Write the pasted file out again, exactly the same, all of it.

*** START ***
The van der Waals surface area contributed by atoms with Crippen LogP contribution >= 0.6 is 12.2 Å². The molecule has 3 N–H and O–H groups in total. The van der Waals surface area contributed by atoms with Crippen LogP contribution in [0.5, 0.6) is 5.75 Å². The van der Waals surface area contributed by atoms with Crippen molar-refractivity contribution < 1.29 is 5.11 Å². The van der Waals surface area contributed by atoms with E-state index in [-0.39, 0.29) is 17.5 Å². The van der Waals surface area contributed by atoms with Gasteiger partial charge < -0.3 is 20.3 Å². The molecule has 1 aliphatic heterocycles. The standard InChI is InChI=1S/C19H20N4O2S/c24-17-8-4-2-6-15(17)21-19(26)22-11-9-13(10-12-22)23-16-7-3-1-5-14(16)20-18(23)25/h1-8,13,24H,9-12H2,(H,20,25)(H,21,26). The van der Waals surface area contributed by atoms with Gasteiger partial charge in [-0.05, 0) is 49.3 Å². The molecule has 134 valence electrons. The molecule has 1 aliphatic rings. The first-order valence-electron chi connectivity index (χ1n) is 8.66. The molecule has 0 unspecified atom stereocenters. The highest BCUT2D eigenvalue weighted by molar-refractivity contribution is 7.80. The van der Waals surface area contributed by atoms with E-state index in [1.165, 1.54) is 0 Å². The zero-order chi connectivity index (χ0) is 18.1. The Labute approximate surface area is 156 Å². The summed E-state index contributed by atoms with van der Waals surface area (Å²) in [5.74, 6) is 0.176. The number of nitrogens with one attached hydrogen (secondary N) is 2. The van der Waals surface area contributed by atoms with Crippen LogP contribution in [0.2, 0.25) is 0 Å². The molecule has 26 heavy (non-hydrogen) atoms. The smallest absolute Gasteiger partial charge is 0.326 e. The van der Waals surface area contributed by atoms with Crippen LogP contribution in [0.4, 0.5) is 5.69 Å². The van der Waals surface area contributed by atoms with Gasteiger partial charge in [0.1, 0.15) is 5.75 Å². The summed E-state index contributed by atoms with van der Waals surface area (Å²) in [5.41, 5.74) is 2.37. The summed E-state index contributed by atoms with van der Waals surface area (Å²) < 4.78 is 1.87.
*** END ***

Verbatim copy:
The van der Waals surface area contributed by atoms with Crippen LogP contribution >= 0.6 is 12.2 Å². The molecule has 3 N–H and O–H groups in total. The van der Waals surface area contributed by atoms with Crippen LogP contribution in [0.5, 0.6) is 5.75 Å². The van der Waals surface area contributed by atoms with Crippen molar-refractivity contribution < 1.29 is 5.11 Å². The van der Waals surface area contributed by atoms with E-state index in [-0.39, 0.29) is 17.5 Å². The van der Waals surface area contributed by atoms with Gasteiger partial charge < -0.3 is 20.3 Å². The molecule has 1 aliphatic heterocycles. The standard InChI is InChI=1S/C19H20N4O2S/c24-17-8-4-2-6-15(17)21-19(26)22-11-9-13(10-12-22)23-16-7-3-1-5-14(16)20-18(23)25/h1-8,13,24H,9-12H2,(H,20,25)(H,21,26). The van der Waals surface area contributed by atoms with Gasteiger partial charge in [-0.05, 0) is 49.3 Å². The molecule has 134 valence electrons. The molecule has 1 aliphatic rings. The first-order valence-electron chi connectivity index (χ1n) is 8.66. The molecule has 0 unspecified atom stereocenters. The highest BCUT2D eigenvalue weighted by molar-refractivity contribution is 7.80. The van der Waals surface area contributed by atoms with E-state index in [1.165, 1.54) is 0 Å². The zero-order chi connectivity index (χ0) is 18.1. The Labute approximate surface area is 156 Å². The summed E-state index contributed by atoms with van der Waals surface area (Å²) in [5.74, 6) is 0.176. The number of nitrogens with one attached hydrogen (secondary N) is 2. The van der Waals surface area contributed by atoms with Crippen LogP contribution in [0.2, 0.25) is 0 Å². The molecule has 26 heavy (non-hydrogen) atoms. The smallest absolute Gasteiger partial charge is 0.326 e. The van der Waals surface area contributed by atoms with Crippen LogP contribution in [0.4, 0.5) is 5.69 Å². The van der Waals surface area contributed by atoms with Gasteiger partial charge in [0.1, 0.15) is 5.75 Å². The summed E-state index contributed by atoms with van der Waals surface area (Å²) in [5.41, 5.74) is 2.37. The summed E-state index contributed by atoms with van der Waals surface area (Å²) < 4.78 is 1.87.